Japanese architect Jo Nagasaka stripped away the walls of this inherited house in Tokyo, revealing an arrangement of timber columns that give the residence an unfinished appearance .
Nagasaka and his firm Schemata Architects were asked to refurbish the two-storey house in the city’s Kawaguchi district.The timber-framed residence called House in Hatogaya was the childhood home of the client and had recently been inherited from his father – who was the original designer.
The house was originally subdivided into a tight warren of rooms to fit the maximum number of private spaces within the layout.
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These were fitted out with oddities including an arched stained-glass window and a patch of ornamental wooden flooring.
“It was built during the time of social and population growth when nobody imagined current social issues such as vacancy resulting from population decline would arise,” said Nagasaka.
To create a more contemporary living space, partition walls were knocked through and the supporting framework left exposed.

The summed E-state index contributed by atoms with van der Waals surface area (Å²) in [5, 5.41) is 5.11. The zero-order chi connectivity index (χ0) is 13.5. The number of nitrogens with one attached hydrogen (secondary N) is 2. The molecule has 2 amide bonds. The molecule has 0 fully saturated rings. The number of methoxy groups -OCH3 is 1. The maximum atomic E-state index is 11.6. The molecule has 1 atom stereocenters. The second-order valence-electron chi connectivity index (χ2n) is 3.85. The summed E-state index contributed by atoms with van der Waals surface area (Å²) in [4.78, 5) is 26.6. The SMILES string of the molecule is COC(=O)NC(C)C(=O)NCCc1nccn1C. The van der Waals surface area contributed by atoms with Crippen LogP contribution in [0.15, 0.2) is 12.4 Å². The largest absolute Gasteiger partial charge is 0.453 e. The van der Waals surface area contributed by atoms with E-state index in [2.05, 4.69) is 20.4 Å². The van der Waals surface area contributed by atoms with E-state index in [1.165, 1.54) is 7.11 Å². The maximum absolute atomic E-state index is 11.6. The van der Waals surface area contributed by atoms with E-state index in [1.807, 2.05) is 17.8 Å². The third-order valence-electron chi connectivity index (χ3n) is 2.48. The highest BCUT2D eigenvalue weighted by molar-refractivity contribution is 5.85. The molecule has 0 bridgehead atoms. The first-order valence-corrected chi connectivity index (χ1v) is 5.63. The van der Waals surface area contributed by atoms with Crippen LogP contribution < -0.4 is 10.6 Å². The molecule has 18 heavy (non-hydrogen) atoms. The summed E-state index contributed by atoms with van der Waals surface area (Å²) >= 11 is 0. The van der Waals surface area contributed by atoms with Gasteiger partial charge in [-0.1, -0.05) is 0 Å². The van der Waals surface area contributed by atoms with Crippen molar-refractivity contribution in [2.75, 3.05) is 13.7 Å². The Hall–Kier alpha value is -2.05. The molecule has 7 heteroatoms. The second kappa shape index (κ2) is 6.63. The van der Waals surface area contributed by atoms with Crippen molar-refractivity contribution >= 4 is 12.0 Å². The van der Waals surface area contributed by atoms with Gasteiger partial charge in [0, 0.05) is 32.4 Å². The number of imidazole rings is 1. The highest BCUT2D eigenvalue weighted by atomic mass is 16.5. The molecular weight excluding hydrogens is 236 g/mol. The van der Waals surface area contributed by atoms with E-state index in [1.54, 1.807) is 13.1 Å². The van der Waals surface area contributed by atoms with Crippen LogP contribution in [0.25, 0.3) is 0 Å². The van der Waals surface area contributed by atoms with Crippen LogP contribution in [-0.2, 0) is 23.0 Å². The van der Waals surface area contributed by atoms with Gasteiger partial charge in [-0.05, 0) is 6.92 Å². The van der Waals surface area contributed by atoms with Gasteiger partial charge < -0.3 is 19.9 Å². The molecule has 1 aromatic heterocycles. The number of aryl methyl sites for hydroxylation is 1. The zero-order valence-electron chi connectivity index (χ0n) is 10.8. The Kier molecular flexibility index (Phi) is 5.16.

The traditional distinctions between private spaces such as bedrooms and living rooms were removed to create an open-plan arrangement on the ground floor, where the master bedroom is open to the kitchen.
“Each room had a different taste, with particular details and uniquely shaped windows,” said the architect. “Accumulation of such strong intentions or love for the house felt a bit too heavy.”
“In order to alleviate such heaviness, we removed some of spatial components, sorted out some components with common characters and created a sense of integrity – which is a new form of love – we intend to present in this house.”
The walls were lined in panels of pale timber that reframe the existing windows, while a section cut through the upper floor creates an atrium overlooked by two further bedrooms.
“We punched out a floor of a second-floor room to create a void connecting all rooms, which had been separated behind closed doors,” said Nagasaka.
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“The void mediates between the first floor, the mezzanine, and the second floor, re-configuring spatial relationships throughout the house.”
This unfinished aesthetic has become a trademark of the Tokyo-based studio, who earlier this year used shipping palettes to construct Vitra’s stand at the Salone del Mobile design fair in Milan. The firm has also recently completed a Tokyo rice shop filled with boxy plywood fittings and an artist’s studio with an indoor garden.
Photography is by Kenta Hasegawa.
Architect: Jo Nagasaka/Schemata Architects
Collaborator: Reina Sakaguchi
Floor plans Section Dezeen